Reproductive Justice
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An educational campaign on Reproductive rights, health, accessibility and advocacy.

Riley Elske

 
KEYWORDS

Social Impact, Systems Thinking, Inclusion, Shared Value, User Experience

Project

Reproductive Justice is a campaign that works to provide education, advocacy, and support on health and rights for an intersectional approach to reproduction. The main aspect of the campaign serves as building curriculums from a field of experts in the field of Reproductive and Sexual health to give individuals the tools needed to be healthy. The main curriculum, named “Reproductive Justice '' is a packaged curriculum for educational institutions to purchase, be trained, and teach.

The course, “Reproductive Justice” is targeted towards individuals ages 18-24 who may have not received a comprehensive and inclusive education in their primary schooling years and are interested in learning more about their own reproductive justice.

Once educational institutions purchase the course, Reproductive Justice, students are then able to take the course for free, utilizing schools to give access to information that has otherwise been undervalued.

 

challenge 
 

Only 29 states have laws that mandate sex education in the United States. Even in those states, however, there’s no guarantee that the sex education provided is of high quality, or covers the topics young people need to learn about to stay healthy as Lawmakers in state houses are the ones making decisions on what is and what isn’t taught under school-based education.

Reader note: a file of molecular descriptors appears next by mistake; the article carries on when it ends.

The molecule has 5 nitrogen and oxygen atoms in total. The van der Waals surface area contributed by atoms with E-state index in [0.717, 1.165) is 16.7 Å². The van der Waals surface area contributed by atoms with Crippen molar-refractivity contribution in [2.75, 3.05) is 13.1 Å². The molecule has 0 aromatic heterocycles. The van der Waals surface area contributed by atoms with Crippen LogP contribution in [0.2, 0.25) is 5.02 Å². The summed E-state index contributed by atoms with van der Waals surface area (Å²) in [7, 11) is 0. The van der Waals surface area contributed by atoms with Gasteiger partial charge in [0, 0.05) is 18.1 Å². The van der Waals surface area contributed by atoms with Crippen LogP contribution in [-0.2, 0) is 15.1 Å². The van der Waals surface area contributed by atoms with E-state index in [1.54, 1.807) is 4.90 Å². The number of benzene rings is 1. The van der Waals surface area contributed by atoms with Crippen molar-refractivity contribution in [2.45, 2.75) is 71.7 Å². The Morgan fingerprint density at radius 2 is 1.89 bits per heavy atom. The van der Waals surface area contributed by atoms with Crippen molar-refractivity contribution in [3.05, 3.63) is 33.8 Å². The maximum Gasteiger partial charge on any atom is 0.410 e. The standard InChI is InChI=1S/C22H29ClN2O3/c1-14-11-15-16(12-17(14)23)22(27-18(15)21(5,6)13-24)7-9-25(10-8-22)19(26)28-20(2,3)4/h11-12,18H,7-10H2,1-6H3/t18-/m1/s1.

Based on these statistics, I sought out to leverage a point in the education system after individuals have exited the K-12 schooling system in the United States. Prior to testing the course, my research was very much focused on the people who this course would be designed for, and therefore my research was rooted in consumer insights looking towards helping individuals receive information that they had otherwise been anxious or nervous about.

 
Outcome
 

My final leverage point in the system of reproductive justice ultimately was in the insight that individuals felt a lack of access in receiving education and information that was comprehensive, inclusive, and personalized to their own lives.

To exemplify proof of concept for the educational campaign, Reproductive Justice, I ran an hour-long course rooted in medically accurate research that was brought to a group of individuals aged 18-24. The lesson plan was designed to have an interactive and educational balance with participants varying in gender and sexual identities to speak openly and freely about conversations regarding sexual and reproductive health. The course was delivered through zoom, however, was designed to be taught both in person and online as a hybrid model to ensure each individual who is interested has access in the capacity that may be available.